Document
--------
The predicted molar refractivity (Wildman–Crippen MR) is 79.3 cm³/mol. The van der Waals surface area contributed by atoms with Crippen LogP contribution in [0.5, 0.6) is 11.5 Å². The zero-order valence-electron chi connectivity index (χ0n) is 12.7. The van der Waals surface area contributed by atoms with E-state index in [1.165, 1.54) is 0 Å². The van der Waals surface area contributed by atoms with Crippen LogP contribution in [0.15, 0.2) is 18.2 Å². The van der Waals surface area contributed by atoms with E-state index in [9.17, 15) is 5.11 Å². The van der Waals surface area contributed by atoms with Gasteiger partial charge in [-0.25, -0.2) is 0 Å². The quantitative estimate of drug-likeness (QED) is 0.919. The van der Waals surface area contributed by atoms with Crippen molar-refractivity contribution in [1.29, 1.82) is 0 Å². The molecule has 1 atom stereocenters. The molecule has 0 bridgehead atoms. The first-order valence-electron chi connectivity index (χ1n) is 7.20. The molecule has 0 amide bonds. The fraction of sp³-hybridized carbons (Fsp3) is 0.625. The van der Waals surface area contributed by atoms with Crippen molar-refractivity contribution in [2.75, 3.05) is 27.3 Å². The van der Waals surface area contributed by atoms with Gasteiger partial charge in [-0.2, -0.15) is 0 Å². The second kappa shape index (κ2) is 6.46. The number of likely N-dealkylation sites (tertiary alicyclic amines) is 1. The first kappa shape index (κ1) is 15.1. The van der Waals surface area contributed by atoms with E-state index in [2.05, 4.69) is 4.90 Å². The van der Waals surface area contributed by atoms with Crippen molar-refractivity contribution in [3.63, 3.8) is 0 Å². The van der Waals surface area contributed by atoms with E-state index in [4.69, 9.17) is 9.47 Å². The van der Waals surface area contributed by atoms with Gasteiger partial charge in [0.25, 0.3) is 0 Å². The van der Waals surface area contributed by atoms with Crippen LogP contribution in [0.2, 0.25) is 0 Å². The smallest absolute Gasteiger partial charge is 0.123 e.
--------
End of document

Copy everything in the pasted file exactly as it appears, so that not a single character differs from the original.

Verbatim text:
The predicted molar refractivity (Wildman–Crippen MR) is 79.3 cm³/mol. The van der Waals surface area contributed by atoms with Crippen LogP contribution in [0.5, 0.6) is 11.5 Å². The zero-order valence-electron chi connectivity index (χ0n) is 12.7. The van der Waals surface area contributed by atoms with E-state index in [1.165, 1.54) is 0 Å². The van der Waals surface area contributed by atoms with Crippen LogP contribution in [0.15, 0.2) is 18.2 Å². The van der Waals surface area contributed by atoms with E-state index in [9.17, 15) is 5.11 Å². The van der Waals surface area contributed by atoms with Gasteiger partial charge in [-0.25, -0.2) is 0 Å². The quantitative estimate of drug-likeness (QED) is 0.919. The van der Waals surface area contributed by atoms with Crippen molar-refractivity contribution in [1.29, 1.82) is 0 Å². The molecule has 1 atom stereocenters. The molecule has 0 bridgehead atoms. The first-order valence-electron chi connectivity index (χ1n) is 7.20. The molecule has 0 amide bonds. The fraction of sp³-hybridized carbons (Fsp3) is 0.625. The van der Waals surface area contributed by atoms with Crippen molar-refractivity contribution in [2.75, 3.05) is 27.3 Å². The van der Waals surface area contributed by atoms with Gasteiger partial charge in [-0.2, -0.15) is 0 Å². The second kappa shape index (κ2) is 6.46. The number of likely N-dealkylation sites (tertiary alicyclic amines) is 1. The first kappa shape index (κ1) is 15.1. The van der Waals surface area contributed by atoms with E-state index in [2.05, 4.69) is 4.90 Å². The van der Waals surface area contributed by atoms with Crippen molar-refractivity contribution in [3.63, 3.8) is 0 Å². The van der Waals surface area contributed by atoms with E-state index in [4.69, 9.17) is 9.47 Å². The van der Waals surface area contributed by atoms with Gasteiger partial charge in [0.25, 0.3) is 0 Å². The van der Waals surface area contributed by atoms with Crippen LogP contribution in [0.2, 0.25) is 0 Å². The smallest absolute Gasteiger partial charge is 0.123 e.